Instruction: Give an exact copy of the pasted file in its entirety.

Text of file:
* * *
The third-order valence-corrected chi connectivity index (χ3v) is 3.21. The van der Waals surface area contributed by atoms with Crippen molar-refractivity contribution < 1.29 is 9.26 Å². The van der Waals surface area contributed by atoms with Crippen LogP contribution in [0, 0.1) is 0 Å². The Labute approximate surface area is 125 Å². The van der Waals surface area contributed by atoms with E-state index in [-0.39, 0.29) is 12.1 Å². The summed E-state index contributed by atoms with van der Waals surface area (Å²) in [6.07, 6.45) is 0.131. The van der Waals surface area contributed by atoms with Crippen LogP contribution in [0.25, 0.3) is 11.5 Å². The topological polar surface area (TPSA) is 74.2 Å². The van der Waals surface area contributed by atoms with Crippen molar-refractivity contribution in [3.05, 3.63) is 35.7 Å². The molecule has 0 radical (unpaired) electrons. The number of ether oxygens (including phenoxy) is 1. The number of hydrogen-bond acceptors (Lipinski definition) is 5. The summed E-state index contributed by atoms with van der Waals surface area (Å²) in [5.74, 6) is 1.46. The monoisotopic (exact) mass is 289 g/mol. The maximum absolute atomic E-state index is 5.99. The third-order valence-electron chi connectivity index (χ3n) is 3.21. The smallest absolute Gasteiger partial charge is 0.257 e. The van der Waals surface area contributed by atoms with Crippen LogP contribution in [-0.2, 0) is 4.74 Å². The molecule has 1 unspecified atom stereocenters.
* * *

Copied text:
The third-order valence-corrected chi connectivity index (χ3v) is 3.21. The van der Waals surface area contributed by atoms with Crippen molar-refractivity contribution < 1.29 is 9.26 Å². The van der Waals surface area contributed by atoms with Crippen LogP contribution in [0, 0.1) is 0 Å². The Labute approximate surface area is 125 Å². The van der Waals surface area contributed by atoms with E-state index in [-0.39, 0.29) is 12.1 Å². The summed E-state index contributed by atoms with van der Waals surface area (Å²) in [6.07, 6.45) is 0.131. The van der Waals surface area contributed by atoms with Crippen LogP contribution in [0.25, 0.3) is 11.5 Å². The topological polar surface area (TPSA) is 74.2 Å². The van der Waals surface area contributed by atoms with Crippen molar-refractivity contribution in [3.05, 3.63) is 35.7 Å². The molecule has 0 radical (unpaired) electrons. The number of ether oxygens (including phenoxy) is 1. The number of hydrogen-bond acceptors (Lipinski definition) is 5. The summed E-state index contributed by atoms with van der Waals surface area (Å²) in [5.74, 6) is 1.46. The monoisotopic (exact) mass is 289 g/mol. The maximum absolute atomic E-state index is 5.99. The third-order valence-electron chi connectivity index (χ3n) is 3.21. The smallest absolute Gasteiger partial charge is 0.257 e. The van der Waals surface area contributed by atoms with Crippen LogP contribution in [-0.2, 0) is 4.74 Å². The molecule has 1 unspecified atom stereocenters.